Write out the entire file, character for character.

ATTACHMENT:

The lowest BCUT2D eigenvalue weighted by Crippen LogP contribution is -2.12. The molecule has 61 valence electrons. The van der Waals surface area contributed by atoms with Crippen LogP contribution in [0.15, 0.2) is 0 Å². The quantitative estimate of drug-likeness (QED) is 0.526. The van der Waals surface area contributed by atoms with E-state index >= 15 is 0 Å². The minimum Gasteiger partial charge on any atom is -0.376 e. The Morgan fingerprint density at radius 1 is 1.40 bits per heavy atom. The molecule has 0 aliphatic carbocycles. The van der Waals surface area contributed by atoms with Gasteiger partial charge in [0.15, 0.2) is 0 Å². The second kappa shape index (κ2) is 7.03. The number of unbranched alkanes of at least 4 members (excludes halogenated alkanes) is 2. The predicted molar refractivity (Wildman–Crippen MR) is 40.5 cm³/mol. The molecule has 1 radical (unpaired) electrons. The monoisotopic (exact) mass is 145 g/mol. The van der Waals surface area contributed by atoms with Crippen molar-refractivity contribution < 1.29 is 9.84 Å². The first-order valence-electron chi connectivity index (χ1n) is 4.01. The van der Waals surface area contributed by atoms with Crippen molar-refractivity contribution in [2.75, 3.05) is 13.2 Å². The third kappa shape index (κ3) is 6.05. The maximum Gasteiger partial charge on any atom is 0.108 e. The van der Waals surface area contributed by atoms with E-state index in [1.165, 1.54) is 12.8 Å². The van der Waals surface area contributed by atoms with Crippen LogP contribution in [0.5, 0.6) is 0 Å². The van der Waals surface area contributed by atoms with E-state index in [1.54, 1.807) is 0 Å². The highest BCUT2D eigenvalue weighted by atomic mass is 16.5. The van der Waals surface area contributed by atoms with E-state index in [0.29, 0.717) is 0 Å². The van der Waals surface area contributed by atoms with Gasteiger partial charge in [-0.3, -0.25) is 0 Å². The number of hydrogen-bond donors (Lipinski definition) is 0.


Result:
The lowest BCUT2D eigenvalue weighted by Crippen LogP contribution is -2.12. The molecule has 61 valence electrons. The van der Waals surface area contributed by atoms with Crippen LogP contribution in [0.15, 0.2) is 0 Å². The quantitative estimate of drug-likeness (QED) is 0.526. The van der Waals surface area contributed by atoms with E-state index >= 15 is 0 Å². The minimum Gasteiger partial charge on any atom is -0.376 e. The Morgan fingerprint density at radius 1 is 1.40 bits per heavy atom. The molecule has 0 aliphatic carbocycles. The van der Waals surface area contributed by atoms with Gasteiger partial charge in [0.15, 0.2) is 0 Å². The second kappa shape index (κ2) is 7.03. The number of unbranched alkanes of at least 4 members (excludes halogenated alkanes) is 2. The predicted molar refractivity (Wildman–Crippen MR) is 40.5 cm³/mol. The molecule has 1 radical (unpaired) electrons. The monoisotopic (exact) mass is 145 g/mol. The van der Waals surface area contributed by atoms with Crippen molar-refractivity contribution < 1.29 is 9.84 Å². The first-order valence-electron chi connectivity index (χ1n) is 4.01. The van der Waals surface area contributed by atoms with Crippen molar-refractivity contribution in [2.75, 3.05) is 13.2 Å². The third kappa shape index (κ3) is 6.05. The maximum Gasteiger partial charge on any atom is 0.108 e. The van der Waals surface area contributed by atoms with E-state index in [1.165, 1.54) is 12.8 Å². The van der Waals surface area contributed by atoms with Crippen LogP contribution in [0.5, 0.6) is 0 Å². The van der Waals surface area contributed by atoms with E-state index in [1.54, 1.807) is 0 Å². The highest BCUT2D eigenvalue weighted by atomic mass is 16.5. The van der Waals surface area contributed by atoms with E-state index in [0.29, 0.717) is 0 Å². The van der Waals surface area contributed by atoms with Gasteiger partial charge in [-0.3, -0.25) is 0 Å². The number of hydrogen-bond donors (Lipinski definition) is 0.